The public can obtain information about TDH fish consumption advisories and bans from throughTDH Seafood Safety Division (512-719-0215) or on the World Wide Web at Health consultations dealing with contaminants in seafood fromTexas waters may also be available to the public from the Agency for Toxic Substances and DiseaseRegistry ( The Texas Department of Healthprovides this information to the U.S. Environmental Protection Agency (, the TexasNatural Resource Conservation Commission (TNRCC and to the TexasParks and Wildlife Department (TPWD Each year, the TWPD informsthe fishing and hunting public of closure areas in an official hunting and fishing regulations booklet [9] that is available at some state parks and at establishments that sell fishing licenses.

If questions or concerns arise about the scientific information presented in this in this healthconsultation, readers may telephone the Seafood Safety Division (512-719-0215) or theEnvironmental Epidemiology and Toxicology Division (512- 458-7269) at the Texas Departmentof Health. Toxicological information is also available from the Agency for Toxic Substances andDisease Registry (ATSDR), Division of Toxicology, at the toll-free number (800-447-1544) inAtlanta, Ga.

Table 1.

Organic contaminants (mg/kg) detected in fish from the Rio Grande upstream and downstream of Laredo, Texas, 1999.
# Sampled
(Reporting Limit)
Average Concentration
Health Assessment Comparison Value2 Basis for Comparison Value
Downstream of Laredo
Aroclor 1254  2/12
.0113 (nd3-0.069)  0.047 EPA chronic oral RfD for Aroclor 1254: 0.00002 mg/kg/day
0.272 EPA slope factor for PCBs: 2.0
p,p=-DDE 12/12
0.037 (0.006-0.208) 1.6 EPA slope factor: 0.34 (mg/kg/day)-1
Upstream of Laredo
Aroclor 1254   Not Detected   Not Applicable  


EPA chronic oral RfD for Aroclor 1254:


EPA slope factor for PCBs: 2.0 (mg/kg/day)-1


.022 (nd-0.115)

1.6 EPA slope factor: 0.34 (mg/kg/day)-1

1 Minimum detected concentration to maximum detected concentration. (The range is computed by subtracting the minimum concentration from the maximum concentration).
2 derived from the MRL or RfD for noncarcinogens or the EPA slope factor for carcinogens; assumes a body weight of 70 kg and a consumption rate of 30 grams per day, and assumes a 30-year exposure period for carcinogens and an acceptable excess lifetime cancer risk of 1x10-4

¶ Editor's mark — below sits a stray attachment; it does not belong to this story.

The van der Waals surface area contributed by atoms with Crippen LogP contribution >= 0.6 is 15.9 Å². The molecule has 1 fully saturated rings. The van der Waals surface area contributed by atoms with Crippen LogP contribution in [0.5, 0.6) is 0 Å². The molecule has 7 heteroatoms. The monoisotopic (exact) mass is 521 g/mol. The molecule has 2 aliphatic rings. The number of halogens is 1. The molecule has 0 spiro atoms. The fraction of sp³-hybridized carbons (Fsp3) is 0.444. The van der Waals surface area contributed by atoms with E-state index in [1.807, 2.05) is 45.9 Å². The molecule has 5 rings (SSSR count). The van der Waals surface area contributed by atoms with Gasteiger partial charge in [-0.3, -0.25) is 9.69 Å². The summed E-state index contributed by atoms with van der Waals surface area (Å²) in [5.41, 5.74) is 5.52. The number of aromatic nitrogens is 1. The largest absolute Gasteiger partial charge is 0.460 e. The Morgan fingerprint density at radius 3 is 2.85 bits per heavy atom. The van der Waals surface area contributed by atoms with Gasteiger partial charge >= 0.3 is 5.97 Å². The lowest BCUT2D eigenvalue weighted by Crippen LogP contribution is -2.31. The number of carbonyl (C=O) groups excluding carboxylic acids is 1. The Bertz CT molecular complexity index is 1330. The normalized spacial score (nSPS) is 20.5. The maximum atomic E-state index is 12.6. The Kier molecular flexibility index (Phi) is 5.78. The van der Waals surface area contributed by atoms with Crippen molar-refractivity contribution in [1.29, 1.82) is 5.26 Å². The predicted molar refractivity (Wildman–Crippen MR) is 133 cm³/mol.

3 nd-not detected at concentrations exceeding the laboratory's reporting limit


  1. Governments of Mexico and the United States of America. Binational Study Regarding thePresence of Toxic Substances in the Rio Grande/Rio Bravo and its Tributaries Along theBoundary Portion Between the United States and Mexico. 1994.

  2. Governments of Mexico and the United States of America. Second Phase of the BinationalStudy Regarding the Presence of Toxic Substances in the Rio Grande/Rio Bravo and itsTributaries Along the Boundary Portion Between the United States and Mexico, Vol. II. Final Report. 1997.

  3. [USCB] United States Census Bureau. 2000 Decennial Census. Information available atURL:

  4. [USEPA] U.S. Environmental Protection Agency. Guidance for assessing chemicalcontaminant data for use in fish advisories, Vol. 2. Risk assessment and fish consumptionlimits, 3rd ed. Office of Science and Technology, Office of Water. Washington, D.C.: 2000. Information available at URL:

  5. [USEPA] U.S. Environmental Protection Agency. Guidelines for the health risk assessmentof chemical mixtures. Office of Research and Development. Washington, D.C.: 1986.

  6. [USEPA] U.S. Environmental Protection Agency. Strategy for research on environmentalrisks to children, section 1.2. Office of Research and Development, Washington D.C.: 2000.

  7. [ATSDR] Agency for Toxic Substances and Disease Registry. Child health initiative. Officeof Children's Health. Atlanta, Ga.: 1995.

  8. [IRIS] Integrated Risk Information System (IRIS). USEPA, Office of Research andDevelopment, National Center for Environmental Assessment, Washington, D.C.: 2001. Information available at URL:

  9. [TPWD] Texas Parks and Wildlife. Texas Parks and Wildlife 2000-2001 outdoor annual: official huntingand fishing regulations. Texas Monthly Custom Publishing. 2000.


Jerry Ann Ward, Ph.D.
Seafood Safety Division
Bureau of Food and Drug Safety

Eric Fonken, D.V.M., M.P.Aff.
Assistant Director
Seafood Safety Division
Bureau of Food and Drug Safety

Susan Bush, B.S.
Survey Branch Chief
Seafood Safety Division
Bureau of Food and Drug Safety

G. Kirk Wiles, R.S.
Seafood Safety Division
Bureau of Food and Drug Safety

Lisa Williams, M.S.
Environmental Epidemiology and Toxicology Division
Bureau of Epidemiology

John F. Villanacci, Ph.D.
Environmental Epidemiology and Toxicology Division
Bureau of Epidemiology


George Pettigrew, P.E.
Senior Regional Representative
ATSDR - Region 6


Alan W. Yarbrough
Environmental Health Scientist
Division of Health Assessment and Consultation
Superfund Site Assessment Branch
State Programs Section


This Rio Grande at Laredo Health Consultation was prepared by the Texas Department of Healthunder a cooperative agreement with the Agency for Toxic Substances and Disease Registry(ATSDR). It is in accordance with approved methodology and procedures existing at the timethe health consultation was initiated.

Alan W. Yarbrough
Technical Project Officer, SPS, SSAB, DHAC, ATSDR

The Division of Health Assessment and Consultation, ATSDR, has reviewed this healthconsultation and concurs with its findings.

Roberta Erlwein for Richard Gillig
Chief, State Programs Section, SSAB, DHAC, ATSDR

Table of Contents The U.S. Government's Official Web PortalDepartment of Health and Human Services
Agency for Toxic Substances and Disease Registry, 4770 Buford Hwy NE, Atlanta, GA 30341
Contact CDC: 800-232-4636 / TTY: 888-232-6348